Commenting on the lousy compromise concocted by a bipartisan group of Senate "moderates" concocted, liberal economist and New York Times columnist Paul Krugman wrote:
[T]o appease the centrists, a plan that was already too small and too focused on ineffective tax cuts has been made significantly smaller, and even more focused on tax cuts...The real question now is whether Obama will be able to come back for more once it's clear that the plan is way inadequate. My guess is no. This is really, really bad.
And as the crisis bites harder among working people, they are going to blame Obama and the Democrats--not the Republicans--for the economic disaster that results.
That anyone should pay attention to what the GOP and its acolytes have to say today is incredible given that the November election and the 2006 congressional elections delivered about as solid a blow against the conservative status quo as the American political system affords.
On some level, Obama belatedly came to understand this, too, as he amped up his rhetoric against the conservatives in early February. "Don't come to the table with the same tired arguments and worn-out ideas that helped to create this crisis," he said.
But despite his grassroots movement-influenced rhetoric and the hopes for change that millions place in him, Obama remains a capitalist politician. It wasn't because of his rhetoric of empowering working people that Obama became the favored candidate of Wall Street and other sectors of big business in 2008.
Corporate America had lost confidence in the Bush-led Republicans to restart the economy. As a result, it gave Obama much more leeway to propose and campaign for higher levels of stimulative government spending than had been considered politically feasible in the last generation. After all, big business stands to gain from investment in infrastructure and whatever rescue Obama's administration can engineer for the financial industry. But it has no interest in seeing a more fundamental restructuring of the economy.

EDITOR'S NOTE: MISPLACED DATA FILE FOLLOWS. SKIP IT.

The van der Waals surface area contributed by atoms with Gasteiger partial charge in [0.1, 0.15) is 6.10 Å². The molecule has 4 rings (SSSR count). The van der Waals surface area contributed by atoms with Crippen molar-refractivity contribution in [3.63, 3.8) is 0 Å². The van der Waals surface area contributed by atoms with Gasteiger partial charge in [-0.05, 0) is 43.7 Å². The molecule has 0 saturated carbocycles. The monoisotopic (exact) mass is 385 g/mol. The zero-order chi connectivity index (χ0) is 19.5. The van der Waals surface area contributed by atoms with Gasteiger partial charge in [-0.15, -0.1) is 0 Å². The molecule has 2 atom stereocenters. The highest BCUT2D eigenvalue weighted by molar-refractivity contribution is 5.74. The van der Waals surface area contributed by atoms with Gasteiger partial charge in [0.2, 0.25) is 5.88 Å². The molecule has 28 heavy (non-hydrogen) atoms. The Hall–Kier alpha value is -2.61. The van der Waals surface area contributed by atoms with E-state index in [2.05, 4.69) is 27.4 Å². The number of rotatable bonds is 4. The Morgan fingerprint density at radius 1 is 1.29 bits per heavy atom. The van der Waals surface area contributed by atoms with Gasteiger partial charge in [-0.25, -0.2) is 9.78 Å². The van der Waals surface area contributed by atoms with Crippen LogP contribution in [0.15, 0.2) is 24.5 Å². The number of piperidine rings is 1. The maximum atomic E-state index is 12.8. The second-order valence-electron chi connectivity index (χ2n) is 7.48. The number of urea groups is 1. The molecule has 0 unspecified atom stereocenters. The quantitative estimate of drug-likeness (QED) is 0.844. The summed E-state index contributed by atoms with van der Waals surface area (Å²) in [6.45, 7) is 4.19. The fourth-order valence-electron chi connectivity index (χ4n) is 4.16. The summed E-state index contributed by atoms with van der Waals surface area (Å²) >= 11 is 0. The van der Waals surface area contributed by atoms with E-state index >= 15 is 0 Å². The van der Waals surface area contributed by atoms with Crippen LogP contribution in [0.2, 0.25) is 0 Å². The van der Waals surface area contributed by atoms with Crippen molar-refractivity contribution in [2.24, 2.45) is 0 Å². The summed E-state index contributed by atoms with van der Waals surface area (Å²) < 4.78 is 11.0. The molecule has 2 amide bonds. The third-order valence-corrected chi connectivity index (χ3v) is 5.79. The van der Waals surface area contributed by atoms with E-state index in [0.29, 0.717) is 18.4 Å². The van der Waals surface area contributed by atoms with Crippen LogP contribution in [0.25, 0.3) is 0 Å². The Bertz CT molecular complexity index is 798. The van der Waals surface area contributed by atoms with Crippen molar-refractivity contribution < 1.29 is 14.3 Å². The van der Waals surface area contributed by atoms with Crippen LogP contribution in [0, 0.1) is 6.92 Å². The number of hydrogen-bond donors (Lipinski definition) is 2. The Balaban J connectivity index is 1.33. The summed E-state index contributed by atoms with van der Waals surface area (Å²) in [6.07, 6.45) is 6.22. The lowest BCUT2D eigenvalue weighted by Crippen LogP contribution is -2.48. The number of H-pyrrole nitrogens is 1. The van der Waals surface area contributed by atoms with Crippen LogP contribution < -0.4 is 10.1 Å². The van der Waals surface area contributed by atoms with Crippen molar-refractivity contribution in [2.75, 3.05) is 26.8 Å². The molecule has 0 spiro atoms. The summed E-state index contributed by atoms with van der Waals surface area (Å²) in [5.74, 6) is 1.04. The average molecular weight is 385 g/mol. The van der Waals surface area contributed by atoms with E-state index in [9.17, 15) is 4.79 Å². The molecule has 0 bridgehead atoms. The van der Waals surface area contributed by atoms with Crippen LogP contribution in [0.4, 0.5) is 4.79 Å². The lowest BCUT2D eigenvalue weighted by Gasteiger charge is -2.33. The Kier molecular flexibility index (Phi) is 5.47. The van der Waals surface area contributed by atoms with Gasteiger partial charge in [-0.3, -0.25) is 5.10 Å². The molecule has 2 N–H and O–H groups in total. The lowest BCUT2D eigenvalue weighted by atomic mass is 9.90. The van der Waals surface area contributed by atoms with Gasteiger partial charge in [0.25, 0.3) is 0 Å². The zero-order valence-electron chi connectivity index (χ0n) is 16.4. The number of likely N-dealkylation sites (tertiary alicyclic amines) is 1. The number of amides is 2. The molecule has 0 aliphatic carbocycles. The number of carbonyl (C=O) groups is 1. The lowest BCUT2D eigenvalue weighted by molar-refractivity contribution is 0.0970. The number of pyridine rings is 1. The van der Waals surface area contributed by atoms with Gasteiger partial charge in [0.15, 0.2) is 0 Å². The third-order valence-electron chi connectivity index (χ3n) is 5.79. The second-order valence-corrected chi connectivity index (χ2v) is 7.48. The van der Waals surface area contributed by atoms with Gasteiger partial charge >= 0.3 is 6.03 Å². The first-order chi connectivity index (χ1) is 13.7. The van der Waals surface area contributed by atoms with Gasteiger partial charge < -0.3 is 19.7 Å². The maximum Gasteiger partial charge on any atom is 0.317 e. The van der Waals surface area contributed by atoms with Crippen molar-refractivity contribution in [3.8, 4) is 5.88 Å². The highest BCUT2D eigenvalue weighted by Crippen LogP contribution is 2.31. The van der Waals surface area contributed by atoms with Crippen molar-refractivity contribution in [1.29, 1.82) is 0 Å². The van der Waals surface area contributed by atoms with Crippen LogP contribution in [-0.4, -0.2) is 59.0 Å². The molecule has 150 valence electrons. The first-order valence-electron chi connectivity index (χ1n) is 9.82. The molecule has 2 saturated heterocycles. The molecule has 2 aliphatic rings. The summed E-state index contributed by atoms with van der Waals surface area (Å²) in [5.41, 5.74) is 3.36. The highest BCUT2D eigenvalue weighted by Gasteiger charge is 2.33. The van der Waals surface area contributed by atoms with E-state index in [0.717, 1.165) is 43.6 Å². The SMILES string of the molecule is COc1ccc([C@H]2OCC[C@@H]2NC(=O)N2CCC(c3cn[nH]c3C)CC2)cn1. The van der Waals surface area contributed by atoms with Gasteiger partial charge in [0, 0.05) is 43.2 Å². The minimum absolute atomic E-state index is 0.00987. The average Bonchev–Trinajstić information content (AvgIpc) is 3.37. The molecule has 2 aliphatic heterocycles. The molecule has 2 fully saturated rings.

Because Obama is committed to doing capital's bidding and because free-market neoliberalism remains well-entrenched among leading business and government circles, the administration tried to straddle the gap between the minimal change the corporate elite wants and the more far-reaching change that ordinary people need.
So Obama opened the stimulus debate with far more tax cuts and far less spending than he had initially promised. This wasn't done only to curry Republican favor. It also appears to conform to the policy preferences of his chief economic adviser, former Clinton-era Treasury Secretary Larry Summers.
Moreover, the administration faces an insolvent banking system that should be addressed with a full-scale nationalization. Yet in deference to business sensibilities, the administration and its supporters in Congress appear to want to go to any length--including pouring billions of dollars more into failing institutions--to avoid the specter of nationalization.
The result is a series of half-measures and ineffectual policies that, as Krugman argued, may end up making the problems worse.
WHEN IT comes to issues like health care for all or the Employee Free Choice Act (EFCA), there is no "bipartisan" easy solution that is going to satisfy both business and working people.
The Democrats and liberals' compromised position vis-à-vis big business means that there will be definite limits to how far they will go to fight for health care or labor law reform. And they are unlikely to challenge the main planks of Obama's foreign policy. So it will be up to people who want to see more far-reaching change to organize--push from below to achieve it.
Chris Kromm, director of the Institute for Southern Studies, a progressive think tank that deals with issues of race, poverty and workers' rights in the South, has it right:
What will happen when the Obama movement comes face to face with the disappointments that will come--and for some, have come already--as Obama makes the inevitable compromises and back-steps from his commitment to social progress? Real change will be possible if and when the Obama Generation develops the political maturity and self-confidence to realize they don't have to wait on leaders or symbols to bring about a better world: They can and must organize to make history on their own.